How Azerbaijan Distorts UN Security Council Resolutions
The Armenian National Committee of America, San Fernando Valley West chapter, held an all-day conference on March 17 on the occasion of the 30th Anniversary of the Artsakh (Karabagh) liberation struggle. The conference was held at Ferrahian Armenian High School in Encino, Calif. The speakers were: historian Garo Moumdjian, Ph.D, California Courier publisher Harut Sassounian, ANCA National Board Member Steven Dadaian, Esq., ARF Western US Central Committee Member Levon Kirakosian, Esq., and ARF Western US Central Committee Member Vache Thomassian, Esq. Here are excerpts from Harut Sassounian’s remarks at the conference:
The United Nations Security Council adopted four Resolutions during the Artsakh (Karabagh) war in 1993 calling for the withdrawal of Armenian forces, cessation of all hostilities and urging a negotiated settlement of the conflict between Armenia and Azerbaijan.
These resolutions are often cited by the Azerbaijani media, which is under the strict control of the Azeri government. In the past 25 years, the Azeris have repeatedly condemned Armenia for not abiding by these resolutions, and have made them a part of their continued propaganda war against Armenia.
However, Azerbaijan has distorted the contents and context of these Resolutions, trying to deceive the international public. Azerbaijan itself has not complied with these Resolutions. When one side (Azerbaijan) violates these Resolutions, it cannot accuse the other side (Armenia) of not complying with them.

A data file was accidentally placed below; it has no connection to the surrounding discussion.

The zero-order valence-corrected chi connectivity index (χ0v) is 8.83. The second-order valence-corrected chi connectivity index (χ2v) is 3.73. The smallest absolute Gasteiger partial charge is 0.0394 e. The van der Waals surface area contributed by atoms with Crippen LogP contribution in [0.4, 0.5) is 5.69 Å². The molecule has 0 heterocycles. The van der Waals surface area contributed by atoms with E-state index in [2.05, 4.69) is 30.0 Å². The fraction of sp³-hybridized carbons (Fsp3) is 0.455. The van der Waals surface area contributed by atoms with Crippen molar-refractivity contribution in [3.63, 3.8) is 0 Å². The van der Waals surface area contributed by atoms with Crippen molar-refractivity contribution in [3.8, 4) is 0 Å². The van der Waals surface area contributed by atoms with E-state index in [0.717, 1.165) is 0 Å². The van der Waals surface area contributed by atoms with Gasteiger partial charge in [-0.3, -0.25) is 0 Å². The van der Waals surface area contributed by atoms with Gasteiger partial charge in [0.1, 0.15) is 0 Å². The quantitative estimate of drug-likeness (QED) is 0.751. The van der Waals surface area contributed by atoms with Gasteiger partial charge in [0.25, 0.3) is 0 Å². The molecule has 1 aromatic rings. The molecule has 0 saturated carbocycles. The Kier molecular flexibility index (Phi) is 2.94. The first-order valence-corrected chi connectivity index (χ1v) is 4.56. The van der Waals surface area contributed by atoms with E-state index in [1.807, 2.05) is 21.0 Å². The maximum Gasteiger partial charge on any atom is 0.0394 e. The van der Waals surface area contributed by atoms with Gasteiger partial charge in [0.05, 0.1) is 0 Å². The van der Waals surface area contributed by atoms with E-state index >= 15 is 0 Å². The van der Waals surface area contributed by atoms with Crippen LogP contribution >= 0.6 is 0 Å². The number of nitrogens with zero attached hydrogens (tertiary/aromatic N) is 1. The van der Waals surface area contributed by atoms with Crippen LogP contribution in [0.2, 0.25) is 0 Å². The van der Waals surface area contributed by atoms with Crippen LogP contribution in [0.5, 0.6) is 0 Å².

The UN Security Council is composed of 15 States: Five of them are permanent members who have a veto power (United States, Russia, China, Great Britain, and France) and 10 of them are rotating members. The UN Security Council is charged with maintaining peace and security among nations. UN member states are obligated to carry out the decisions of the Security Council.
It is particularly hypocritical of the Turkish government to blame Armenia for not complying with the four UN Security Council Resolutions, when Turkey itself has violated over 60 UN Security Resolutions adopted since Turkey’s invasion of Northern Cyprus in 1974.
Let us now review each of the resolutions, which were adopted unanimously by all 15 member states. My comments appear in bold.
Excerpts from UN Security Council Resolution 822, adopted April 30, 1993:
“Demands the immediate cessation of all hostilities and hostile acts with a view to establishing a durable cease-fire, as well as immediate withdrawal of all occupying forces from the Kelbadjar district and other recently occupied areas of Azerbaijan.” Azerbaijan has violated the cease-fire for 25 years on a regular basis by continuously shooting across the borders of Artsakh and Armenia.
“Urges the parties concerned immediately to resume negotiations for the resolution of the conflict within the framework of the peace process of the Minsk Group of the Conference on Security and Cooperation in Europe and refrain from any action that will obstruct a peaceful solution of the problem.” The Minsk Group of CSCE, subsequently renamed OSCE, is composed of three co-chairs: the United States, France and Russia which are the official mediators to help resolve the Artsakh conflict, not the United Nations Security Council!